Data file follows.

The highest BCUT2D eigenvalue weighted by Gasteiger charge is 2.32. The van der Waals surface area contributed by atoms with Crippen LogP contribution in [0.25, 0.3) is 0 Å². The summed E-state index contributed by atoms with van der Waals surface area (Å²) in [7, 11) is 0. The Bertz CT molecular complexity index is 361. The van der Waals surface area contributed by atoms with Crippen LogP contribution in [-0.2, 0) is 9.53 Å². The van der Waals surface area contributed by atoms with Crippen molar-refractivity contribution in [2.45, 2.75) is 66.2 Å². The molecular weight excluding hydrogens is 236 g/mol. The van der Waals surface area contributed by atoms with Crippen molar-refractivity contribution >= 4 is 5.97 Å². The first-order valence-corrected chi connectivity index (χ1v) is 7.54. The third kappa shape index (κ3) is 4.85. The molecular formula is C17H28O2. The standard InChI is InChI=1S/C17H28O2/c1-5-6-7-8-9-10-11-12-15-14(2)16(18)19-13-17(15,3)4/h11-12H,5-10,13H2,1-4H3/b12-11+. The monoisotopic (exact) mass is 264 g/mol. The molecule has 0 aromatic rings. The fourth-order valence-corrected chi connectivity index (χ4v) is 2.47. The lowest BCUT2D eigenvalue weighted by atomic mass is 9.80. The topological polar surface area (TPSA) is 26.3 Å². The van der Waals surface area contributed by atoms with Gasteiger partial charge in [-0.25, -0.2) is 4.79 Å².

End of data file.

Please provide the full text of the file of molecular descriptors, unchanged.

The highest BCUT2D eigenvalue weighted by Gasteiger charge is 2.32. The van der Waals surface area contributed by atoms with Crippen LogP contribution in [0.25, 0.3) is 0 Å². The summed E-state index contributed by atoms with van der Waals surface area (Å²) in [7, 11) is 0. The Bertz CT molecular complexity index is 361. The van der Waals surface area contributed by atoms with Crippen LogP contribution in [-0.2, 0) is 9.53 Å². The van der Waals surface area contributed by atoms with Crippen molar-refractivity contribution in [2.45, 2.75) is 66.2 Å². The molecular weight excluding hydrogens is 236 g/mol. The van der Waals surface area contributed by atoms with Crippen molar-refractivity contribution >= 4 is 5.97 Å². The first-order valence-corrected chi connectivity index (χ1v) is 7.54. The third kappa shape index (κ3) is 4.85. The molecular formula is C17H28O2. The standard InChI is InChI=1S/C17H28O2/c1-5-6-7-8-9-10-11-12-15-14(2)16(18)19-13-17(15,3)4/h11-12H,5-10,13H2,1-4H3/b12-11+. The monoisotopic (exact) mass is 264 g/mol. The molecule has 0 aromatic rings. The fourth-order valence-corrected chi connectivity index (χ4v) is 2.47. The lowest BCUT2D eigenvalue weighted by atomic mass is 9.80. The topological polar surface area (TPSA) is 26.3 Å². The van der Waals surface area contributed by atoms with Gasteiger partial charge in [-0.25, -0.2) is 4.79 Å².